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By Winning the Strike, NFL Owners May Lose Big

October 25, 1987|Michael Harrington | Michael Harrington's most recent book is "The Next Left" (Henry Holt).

NEW YORK — To many people, the football strike was not a "real" labor dispute. It was, they think, an exotic event pitting pseudo-workers, who were entrepreneurs in disguise, against "bosses" who were millionaires playing with expensive human toys.

That is quite wrong. Scab football is a powerful symbol of a major trend in U.S. society. The pros may be making $200,000 and up, yet their fate will weigh heavily on working stiffs getting 10% of that.

It is not just that management, and its hired gun, Jack Donlon, acted in classic anti-union fashion, setting a precedent that should appeal to all the cavemen in America's board rooms. Their refusal to let the strikers return to work immediately was a calculated exercise in humiliating the union. I am glad no one reminded Donlon about "yellow dog contracts" of the bad old days--when you had to sign away your right to join a union in order to get a job. He would probably have made it a management demand.

So what's new? Union busting and stomping strikers has a long and dishonorable history in the United States. Why make so much out of this case? Because there are signs that an owner or two has understood that, from management's long-range perspective, such vindictiveness might be stupid.

This is a debate extending back to the turn of the century. On the one hand, there were employer-militants, like Henry Clay Frick of U.S. Steel, who organized private armies to beat down strikers with guns and clubs. But there were more sophisticated capitalists, like Mark Hanna (also the Republican Party's organizational genius), who understood that an agreement between capital and labor was good for productivity and good for shrewd conservative politics.

The Hannas were realists. Sometimes--Henry Ford leaps to mind--they were also anti-unionists who wanted to win the workers away from the unions with carrots, while keeping hired thugs in reserve.

In the '30s, when the basic industries were organized over the opposition of both kinds of capitalists, it turned out that the carrot faction was smarter than it knew. As Harvard Profs. Richard Freeman and James Medoff summarize (in "What Do Unions Do?"), where workers have a "voice" to communicate with management, there is higher productivity, greater employment stability and other gains, as compared with settings where employees have to throw a rock to get the boss' attention.

But will this have any affect on professional football? Let me hazard a prediction: The teams with the greatest internal dissention during the strike, and which hire the most scabs, are likely to be much less "productive"--i.e., to win less. Every coach must know that morale is a palpable factor in sports and beating a player over the head is not good for team spirit.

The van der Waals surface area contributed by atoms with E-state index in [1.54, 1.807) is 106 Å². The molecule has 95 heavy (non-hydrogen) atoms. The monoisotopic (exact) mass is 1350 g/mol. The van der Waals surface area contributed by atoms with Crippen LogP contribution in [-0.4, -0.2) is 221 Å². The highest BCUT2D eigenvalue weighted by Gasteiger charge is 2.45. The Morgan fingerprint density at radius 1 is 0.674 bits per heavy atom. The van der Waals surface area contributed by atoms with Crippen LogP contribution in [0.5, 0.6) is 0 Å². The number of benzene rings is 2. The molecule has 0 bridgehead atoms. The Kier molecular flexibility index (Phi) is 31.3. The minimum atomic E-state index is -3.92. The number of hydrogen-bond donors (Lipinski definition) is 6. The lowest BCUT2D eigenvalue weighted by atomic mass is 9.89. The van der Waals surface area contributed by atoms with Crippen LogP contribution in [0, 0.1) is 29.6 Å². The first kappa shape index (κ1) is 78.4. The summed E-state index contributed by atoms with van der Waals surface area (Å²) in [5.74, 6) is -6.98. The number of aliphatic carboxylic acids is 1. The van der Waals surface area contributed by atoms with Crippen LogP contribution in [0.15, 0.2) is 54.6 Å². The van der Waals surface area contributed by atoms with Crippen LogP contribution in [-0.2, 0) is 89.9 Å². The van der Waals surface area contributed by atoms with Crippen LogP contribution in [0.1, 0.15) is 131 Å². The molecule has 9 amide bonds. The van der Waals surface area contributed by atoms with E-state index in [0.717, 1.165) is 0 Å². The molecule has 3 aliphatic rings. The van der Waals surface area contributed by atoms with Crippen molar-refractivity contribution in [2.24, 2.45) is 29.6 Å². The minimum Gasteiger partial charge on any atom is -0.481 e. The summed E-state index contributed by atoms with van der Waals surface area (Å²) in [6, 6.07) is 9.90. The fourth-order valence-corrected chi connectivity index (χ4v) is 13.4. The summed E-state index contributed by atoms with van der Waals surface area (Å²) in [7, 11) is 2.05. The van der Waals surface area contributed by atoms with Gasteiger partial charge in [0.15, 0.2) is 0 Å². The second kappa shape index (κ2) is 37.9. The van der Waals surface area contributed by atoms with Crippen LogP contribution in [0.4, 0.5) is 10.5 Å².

Preposterous? Think back to the Professional Air Traffic Controllers Organization strike, when Ronald Reagan fired thousands of controllers.

That was the presidential signal for the current anti-union offensive. It also began a new era of using scabs and operating while there was a strike on. After the unionization of the '30s that didn't happen; after the PATCO strike it did. So it was that Trans World Airlines Inc. replaced more than 1,000 striking flight attendants a few years ago or that, earlier this year, International Paper Co. in Maine brutally fought a strike of skilled, relatively well-paid union workers, in part by importing scabs, in part by tearing a community in two. Scab football was thus a nationally televised example of the return of the Henry Frick spirit to U.S. labor relations.

But the NFL owners might ponder that PATCO precedent more carefully. Earlier this year, flight controllers--including many of the scabs who had crossed the 1981 picket lines--voted in favor of forming a new union. The reason was simple. The legitimate grievances of the 1981 strikers did not disappear when Reagan used the power of the government to crush the workers. Instead, those grievances festered. They convinced strikebreakers to become union members by 1987. If the hard-liners among the Nation Football League owners think that their troubles ended with their brilliant triumph over the hired hands, they may have another thought coming.

With the flight controllers, pressures of the job were a major issue, in 1981 and in 1987. The pros face a number of specific problems: their injury rates and short longevity, the legal peonage to a monopoly system, the issue of the pension fund.

It is, then, quite possible that the miseries that provoked the strike will continue, but under conditions of hostility and mistrust that make rational bargaining infinitely more difficult.

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